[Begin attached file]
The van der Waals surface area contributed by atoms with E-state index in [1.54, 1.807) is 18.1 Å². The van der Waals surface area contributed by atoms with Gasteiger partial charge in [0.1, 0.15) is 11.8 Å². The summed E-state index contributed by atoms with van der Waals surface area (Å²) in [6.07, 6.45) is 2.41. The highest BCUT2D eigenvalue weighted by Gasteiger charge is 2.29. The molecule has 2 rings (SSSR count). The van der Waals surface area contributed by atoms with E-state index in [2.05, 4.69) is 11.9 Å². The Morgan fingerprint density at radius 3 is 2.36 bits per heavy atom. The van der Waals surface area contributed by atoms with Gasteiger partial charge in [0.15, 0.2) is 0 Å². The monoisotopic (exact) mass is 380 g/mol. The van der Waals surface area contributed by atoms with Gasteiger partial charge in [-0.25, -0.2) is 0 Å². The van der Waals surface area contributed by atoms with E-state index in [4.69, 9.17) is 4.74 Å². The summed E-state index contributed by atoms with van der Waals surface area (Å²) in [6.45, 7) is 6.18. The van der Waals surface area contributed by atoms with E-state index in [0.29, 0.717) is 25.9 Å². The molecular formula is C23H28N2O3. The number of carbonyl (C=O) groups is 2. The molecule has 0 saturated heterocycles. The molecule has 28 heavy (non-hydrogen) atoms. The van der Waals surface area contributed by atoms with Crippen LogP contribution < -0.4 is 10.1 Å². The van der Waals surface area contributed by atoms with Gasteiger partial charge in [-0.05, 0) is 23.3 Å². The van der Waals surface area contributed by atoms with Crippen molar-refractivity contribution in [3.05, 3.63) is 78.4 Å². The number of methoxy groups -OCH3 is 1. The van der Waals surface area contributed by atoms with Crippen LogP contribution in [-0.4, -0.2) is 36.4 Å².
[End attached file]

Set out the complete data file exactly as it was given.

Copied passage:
The van der Waals surface area contributed by atoms with E-state index in [1.54, 1.807) is 18.1 Å². The van der Waals surface area contributed by atoms with Gasteiger partial charge in [0.1, 0.15) is 11.8 Å². The summed E-state index contributed by atoms with van der Waals surface area (Å²) in [6.07, 6.45) is 2.41. The highest BCUT2D eigenvalue weighted by Gasteiger charge is 2.29. The molecule has 2 rings (SSSR count). The van der Waals surface area contributed by atoms with E-state index in [2.05, 4.69) is 11.9 Å². The Morgan fingerprint density at radius 3 is 2.36 bits per heavy atom. The van der Waals surface area contributed by atoms with Gasteiger partial charge in [0.15, 0.2) is 0 Å². The monoisotopic (exact) mass is 380 g/mol. The van der Waals surface area contributed by atoms with Gasteiger partial charge in [-0.25, -0.2) is 0 Å². The van der Waals surface area contributed by atoms with E-state index in [4.69, 9.17) is 4.74 Å². The summed E-state index contributed by atoms with van der Waals surface area (Å²) in [6.45, 7) is 6.18. The van der Waals surface area contributed by atoms with E-state index in [0.29, 0.717) is 25.9 Å². The molecular formula is C23H28N2O3. The number of carbonyl (C=O) groups is 2. The molecule has 0 saturated heterocycles. The molecule has 28 heavy (non-hydrogen) atoms. The van der Waals surface area contributed by atoms with Crippen LogP contribution < -0.4 is 10.1 Å². The van der Waals surface area contributed by atoms with Gasteiger partial charge in [-0.05, 0) is 23.3 Å². The van der Waals surface area contributed by atoms with Crippen molar-refractivity contribution in [3.05, 3.63) is 78.4 Å². The number of methoxy groups -OCH3 is 1. The van der Waals surface area contributed by atoms with Crippen LogP contribution in [-0.4, -0.2) is 36.4 Å².